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The purchasing and supply management profession is continuing to grow and expand its influence. There has never been a better time to join this exciting and ever-changing profession and experts are in high demand.

Opportunities in procurement and supply are always available but following the swing from a supplier-controlled industry to one that is increasingly becoming more buyer-controlled, employers are finding that pool of talented people is small.

There are great opportunities out there for talented and motivated people. Are you one of them?

In business, a greater emphasis is now being placed on buying the right products and services to fit the longer term needs of the business, with the expectation of best value, and total cost solutions thrown in. A simple quick, price-focused fit is no longer enough. Procurement not only has to understand the needs and wants of its own internal customers, but also has to face the challenge of responding to today’s constantly changing business environment.

A range of factors are at play, including new customer requirements, changing regulations and different ways of working. There is a constant battle for buyers and suppliers to understand each other’s needs and expectations, and to work together to develop the best possible relationships that will deliver those successful business outcomes for both.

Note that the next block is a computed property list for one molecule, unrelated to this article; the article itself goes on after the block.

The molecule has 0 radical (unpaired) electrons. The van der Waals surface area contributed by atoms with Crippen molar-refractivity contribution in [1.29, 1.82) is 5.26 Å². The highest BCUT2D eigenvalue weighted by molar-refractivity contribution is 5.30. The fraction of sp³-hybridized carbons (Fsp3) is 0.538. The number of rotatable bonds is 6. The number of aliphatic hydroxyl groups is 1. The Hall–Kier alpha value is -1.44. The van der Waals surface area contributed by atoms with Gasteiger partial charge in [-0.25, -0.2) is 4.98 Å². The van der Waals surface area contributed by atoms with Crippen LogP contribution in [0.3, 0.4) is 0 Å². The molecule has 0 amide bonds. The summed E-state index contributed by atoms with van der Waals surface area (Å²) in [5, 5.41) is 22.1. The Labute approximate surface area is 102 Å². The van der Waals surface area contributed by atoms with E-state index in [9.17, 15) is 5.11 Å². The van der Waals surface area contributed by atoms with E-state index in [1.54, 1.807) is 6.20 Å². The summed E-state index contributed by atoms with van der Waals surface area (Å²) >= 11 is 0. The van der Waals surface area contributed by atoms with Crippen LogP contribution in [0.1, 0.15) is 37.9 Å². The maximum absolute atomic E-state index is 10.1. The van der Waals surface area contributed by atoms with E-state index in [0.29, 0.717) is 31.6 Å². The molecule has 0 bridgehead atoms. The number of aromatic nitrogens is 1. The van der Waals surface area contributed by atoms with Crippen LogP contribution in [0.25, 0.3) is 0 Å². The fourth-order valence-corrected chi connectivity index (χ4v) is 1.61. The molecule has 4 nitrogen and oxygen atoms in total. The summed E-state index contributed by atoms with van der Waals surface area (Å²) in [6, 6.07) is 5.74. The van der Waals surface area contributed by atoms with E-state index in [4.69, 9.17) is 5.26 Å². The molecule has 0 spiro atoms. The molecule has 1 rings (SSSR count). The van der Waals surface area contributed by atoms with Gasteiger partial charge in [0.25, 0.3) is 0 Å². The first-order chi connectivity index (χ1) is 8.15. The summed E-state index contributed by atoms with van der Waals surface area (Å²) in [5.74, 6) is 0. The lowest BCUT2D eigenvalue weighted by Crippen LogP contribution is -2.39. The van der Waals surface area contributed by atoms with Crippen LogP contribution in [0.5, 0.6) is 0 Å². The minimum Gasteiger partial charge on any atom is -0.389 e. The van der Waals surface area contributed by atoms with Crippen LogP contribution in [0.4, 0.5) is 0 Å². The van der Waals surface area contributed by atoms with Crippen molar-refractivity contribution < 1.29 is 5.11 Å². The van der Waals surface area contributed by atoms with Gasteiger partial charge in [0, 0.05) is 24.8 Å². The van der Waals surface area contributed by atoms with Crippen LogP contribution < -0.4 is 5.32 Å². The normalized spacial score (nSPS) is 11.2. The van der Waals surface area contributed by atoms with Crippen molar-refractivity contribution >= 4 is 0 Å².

The traditional purchasing skills, such as financial management, contract management, cost reduction and basic negotiation are still important, but they are largely ‘learned’ skills which can be acquired by most people through the right training and education programmes. To succeed in today’s more ‘strategic’ environment, relationship management and softer skills are crucial.

Relationship management

Today’s relationship between buyers and suppliers is unlike the traditional adversarial one where the buyer pits one supplier against another, and focuses entirely on unit cost in order to get the best price. In a strategic procurement environment, both companies view each other as relatively equal in terms of the relationship and work collaboratively to share information, training, support, technical input and ideas, to reduce costs and improve processes.

At the same time the purchaser works closely with internal customers so their needs are met, sometimes ‘selling’ the idea of procurement to gain their buy-in to the process. The most successful procurement professionals understand just how important it is to develop these softer social skills such as: listening, understanding, communicating, empathy, and selling not telling.

To better understand internal customers’ needs, buyers often find themselves either leading or working in cross functional and cross cultural teams to help influence change or deliver procurement targets. Working across a number of teams helps the purchaser understand the motivations of such a diverse group of people who have their own expectations and motivations.


The use of technology is also playing an increasingly important role helping businesses to become more competitive and implementing new working practices.